Len Goodman's Titanic's Enduring Legacy can be watched in its entirety HERE.
Did you know that 80% of Titanic's crew came from the humble town of Southampton, a major shipping port, and a majority of them never returned? In 1912, the population of Southampton was nearly 120,000. There were high expectations for the booming port city. The advent of a luxury passenger cruise ship only heightened the euphoria. Things looked very promising. A quote from a local newspaper on the eve of Titanic's first and last voyage:
"The coming of Titanic...has a special significance. It sets the seal once again upon the future of Southampton as nothing, humanly speaking, can arrest the progress of the port."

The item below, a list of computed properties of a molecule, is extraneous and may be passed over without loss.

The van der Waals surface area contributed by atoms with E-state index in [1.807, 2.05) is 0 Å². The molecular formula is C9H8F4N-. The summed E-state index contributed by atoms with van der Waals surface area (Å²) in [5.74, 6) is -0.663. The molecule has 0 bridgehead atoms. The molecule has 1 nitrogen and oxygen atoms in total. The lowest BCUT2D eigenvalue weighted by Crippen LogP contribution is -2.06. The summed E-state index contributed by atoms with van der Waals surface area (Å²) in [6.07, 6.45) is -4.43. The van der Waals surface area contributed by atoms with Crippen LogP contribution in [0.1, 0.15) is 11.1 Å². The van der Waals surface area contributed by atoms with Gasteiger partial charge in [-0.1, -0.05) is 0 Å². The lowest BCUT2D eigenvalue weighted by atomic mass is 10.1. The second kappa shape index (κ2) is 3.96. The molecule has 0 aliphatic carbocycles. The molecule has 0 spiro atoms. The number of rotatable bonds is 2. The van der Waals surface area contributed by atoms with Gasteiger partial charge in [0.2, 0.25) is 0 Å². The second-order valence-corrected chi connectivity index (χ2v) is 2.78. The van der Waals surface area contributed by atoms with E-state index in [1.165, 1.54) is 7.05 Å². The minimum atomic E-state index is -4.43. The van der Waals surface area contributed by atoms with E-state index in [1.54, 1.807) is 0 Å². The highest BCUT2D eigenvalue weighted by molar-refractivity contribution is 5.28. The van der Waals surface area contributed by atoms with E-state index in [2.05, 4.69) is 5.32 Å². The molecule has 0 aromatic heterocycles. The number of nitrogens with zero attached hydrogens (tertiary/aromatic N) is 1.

(Daily Echo, March 27, 1912)
Of the more than 1500 that perished on the Titanic in 1912, five hundred and fifty of them were crew members from the city of Southampton. One article classified it as The City that Lost a Generation.
It struck me hard to think about that town, once full of promise of economic growth, but more than that, hope of families, better lives, happier times. All of that crushed by one iceberg, the fragility of an "unsinkable" ship, and the words bellowed over the loud speakers that fateful night: "Women and children into the life boats." A generation of men frozen in time in the icy waters of the Atlantic.
Our lives truly are vapors. And in the midst of crushing disaster and inconceivable loss, the only HOPE then, now, and forever lies in Jesus Christ and the promise of eternal life in Heaven: a place that death and disaster will not touch.
"More than that, we rejoice in our sufferings, knowing that suffering produces endurance, and endurance produces character and character produces HOPE. And hope does not put to sham, because God's love has been poured into our hearts through the Holy Spirit who has been given to us."